Chennault concluded with its headline act, the F-22A Raptor. The F-22 is one of only two operational fifth generation fighters and is a critical component to the USAF Global Strike Task Force, quickly bringing air dominance at great distances. This F-22 comes to Chennault from Air Combat Command’s F-22 Raptor Demonstration team from Langley Air Force Base and is piloted by Major Paul “Loco” Lopez. Maj. Lopez demonstrated some of the capabilities of the F-22, including its excellent maneuverability at high and low speed. However, as the narrator told the crowd, there’s a lot that Maj. Lopez can’t show us! The F-22 demonstration concluded with a heritage flight, comprising the F-22 and a P-51D Mustang (originally, the P-40 was scheduled to conduct the flight).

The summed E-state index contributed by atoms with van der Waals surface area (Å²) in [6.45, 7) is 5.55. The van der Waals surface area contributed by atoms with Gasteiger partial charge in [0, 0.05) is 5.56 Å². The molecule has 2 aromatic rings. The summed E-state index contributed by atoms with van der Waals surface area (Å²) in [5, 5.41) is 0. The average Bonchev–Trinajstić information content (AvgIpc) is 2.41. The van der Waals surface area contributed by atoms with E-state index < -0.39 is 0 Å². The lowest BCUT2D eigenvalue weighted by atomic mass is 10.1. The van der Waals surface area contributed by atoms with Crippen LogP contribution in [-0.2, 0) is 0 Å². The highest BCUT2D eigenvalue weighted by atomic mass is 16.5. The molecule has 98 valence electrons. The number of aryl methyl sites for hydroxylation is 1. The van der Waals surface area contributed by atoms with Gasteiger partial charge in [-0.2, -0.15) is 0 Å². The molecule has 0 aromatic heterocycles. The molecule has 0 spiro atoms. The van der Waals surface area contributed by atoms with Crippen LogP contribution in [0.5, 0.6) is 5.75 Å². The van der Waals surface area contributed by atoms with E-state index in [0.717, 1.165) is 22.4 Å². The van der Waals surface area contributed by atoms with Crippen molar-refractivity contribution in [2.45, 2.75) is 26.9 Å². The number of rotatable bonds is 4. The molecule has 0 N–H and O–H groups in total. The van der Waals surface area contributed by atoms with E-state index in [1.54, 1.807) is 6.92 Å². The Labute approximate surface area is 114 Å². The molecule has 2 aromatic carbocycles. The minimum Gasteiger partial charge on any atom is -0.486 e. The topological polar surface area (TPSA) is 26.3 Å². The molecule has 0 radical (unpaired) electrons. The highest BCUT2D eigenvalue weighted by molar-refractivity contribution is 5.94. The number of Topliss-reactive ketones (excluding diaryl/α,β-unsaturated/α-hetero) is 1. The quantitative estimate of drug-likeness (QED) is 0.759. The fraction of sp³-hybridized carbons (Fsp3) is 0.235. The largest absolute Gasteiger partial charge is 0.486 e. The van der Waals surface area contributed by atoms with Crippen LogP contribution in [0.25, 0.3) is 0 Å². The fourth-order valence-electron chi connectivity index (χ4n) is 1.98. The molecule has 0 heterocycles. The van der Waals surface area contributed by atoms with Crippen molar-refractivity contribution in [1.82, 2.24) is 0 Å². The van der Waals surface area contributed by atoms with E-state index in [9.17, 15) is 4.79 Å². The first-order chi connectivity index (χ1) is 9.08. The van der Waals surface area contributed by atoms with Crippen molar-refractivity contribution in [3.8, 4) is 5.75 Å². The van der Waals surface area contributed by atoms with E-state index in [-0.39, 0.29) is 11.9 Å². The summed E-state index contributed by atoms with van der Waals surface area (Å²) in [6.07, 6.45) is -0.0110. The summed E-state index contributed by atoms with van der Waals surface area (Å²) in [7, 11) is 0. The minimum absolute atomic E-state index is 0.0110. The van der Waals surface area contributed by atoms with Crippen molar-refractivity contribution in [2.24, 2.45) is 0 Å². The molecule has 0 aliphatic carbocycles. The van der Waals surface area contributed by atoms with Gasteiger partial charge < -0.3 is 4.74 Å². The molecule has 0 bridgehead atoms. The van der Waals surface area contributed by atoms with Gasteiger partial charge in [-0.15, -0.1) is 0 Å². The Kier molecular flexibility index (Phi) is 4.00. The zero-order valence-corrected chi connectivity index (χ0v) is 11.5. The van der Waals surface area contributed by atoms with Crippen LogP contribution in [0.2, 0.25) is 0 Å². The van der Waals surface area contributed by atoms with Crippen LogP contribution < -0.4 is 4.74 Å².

In addition to the flying acts, there was a wide variety of static aircraft on display, from the large B-52 Stratofortress and C-5 Galaxy to F-15 Eagles and an A-10 Warthog. There were also booths from Northrop Grumman, the Air Force and Air National Guard, as well as a hanger with STEM exhibits and activities.

This was my second time attending the Chennault International Air Show, and it has once again been a fun and entertaining show with a good variety of performers. In addition to regular flight line viewing, there are VIP tents and a photo pit – if you are a photography enthusiast, I strongly suggest buying a ticket to the photo pit, which is in a great spot, right on the flight line, with excellent angles for taking all the pictures your memory cards will hold. Cold water and shade are also provided, which is a huge plus always!

I look forward to two years from now for the next one!